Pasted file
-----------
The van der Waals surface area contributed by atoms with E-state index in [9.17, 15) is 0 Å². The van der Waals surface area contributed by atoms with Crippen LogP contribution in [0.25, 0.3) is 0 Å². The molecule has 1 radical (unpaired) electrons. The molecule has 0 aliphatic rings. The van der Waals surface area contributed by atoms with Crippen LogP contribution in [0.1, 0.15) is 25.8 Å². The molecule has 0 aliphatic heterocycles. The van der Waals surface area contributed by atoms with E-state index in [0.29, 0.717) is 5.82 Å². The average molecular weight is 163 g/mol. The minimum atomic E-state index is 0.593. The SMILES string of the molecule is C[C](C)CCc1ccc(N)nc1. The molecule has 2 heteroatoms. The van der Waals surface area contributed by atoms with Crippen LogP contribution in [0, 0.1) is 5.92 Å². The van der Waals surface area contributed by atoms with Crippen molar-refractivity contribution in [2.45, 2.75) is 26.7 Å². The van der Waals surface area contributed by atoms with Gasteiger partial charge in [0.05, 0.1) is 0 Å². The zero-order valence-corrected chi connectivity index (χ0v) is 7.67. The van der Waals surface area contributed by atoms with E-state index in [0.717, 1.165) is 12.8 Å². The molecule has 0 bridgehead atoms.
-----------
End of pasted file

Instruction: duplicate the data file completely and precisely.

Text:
The van der Waals surface area contributed by atoms with E-state index in [9.17, 15) is 0 Å². The van der Waals surface area contributed by atoms with Crippen LogP contribution in [0.25, 0.3) is 0 Å². The molecule has 1 radical (unpaired) electrons. The molecule has 0 aliphatic rings. The van der Waals surface area contributed by atoms with Crippen LogP contribution in [0.1, 0.15) is 25.8 Å². The molecule has 0 aliphatic heterocycles. The van der Waals surface area contributed by atoms with E-state index in [0.29, 0.717) is 5.82 Å². The average molecular weight is 163 g/mol. The minimum atomic E-state index is 0.593. The SMILES string of the molecule is C[C](C)CCc1ccc(N)nc1. The molecule has 2 heteroatoms. The van der Waals surface area contributed by atoms with Crippen LogP contribution in [0, 0.1) is 5.92 Å². The van der Waals surface area contributed by atoms with Crippen molar-refractivity contribution in [2.45, 2.75) is 26.7 Å². The van der Waals surface area contributed by atoms with Gasteiger partial charge in [0.05, 0.1) is 0 Å². The zero-order valence-corrected chi connectivity index (χ0v) is 7.67. The van der Waals surface area contributed by atoms with E-state index in [0.717, 1.165) is 12.8 Å². The molecule has 0 bridgehead atoms.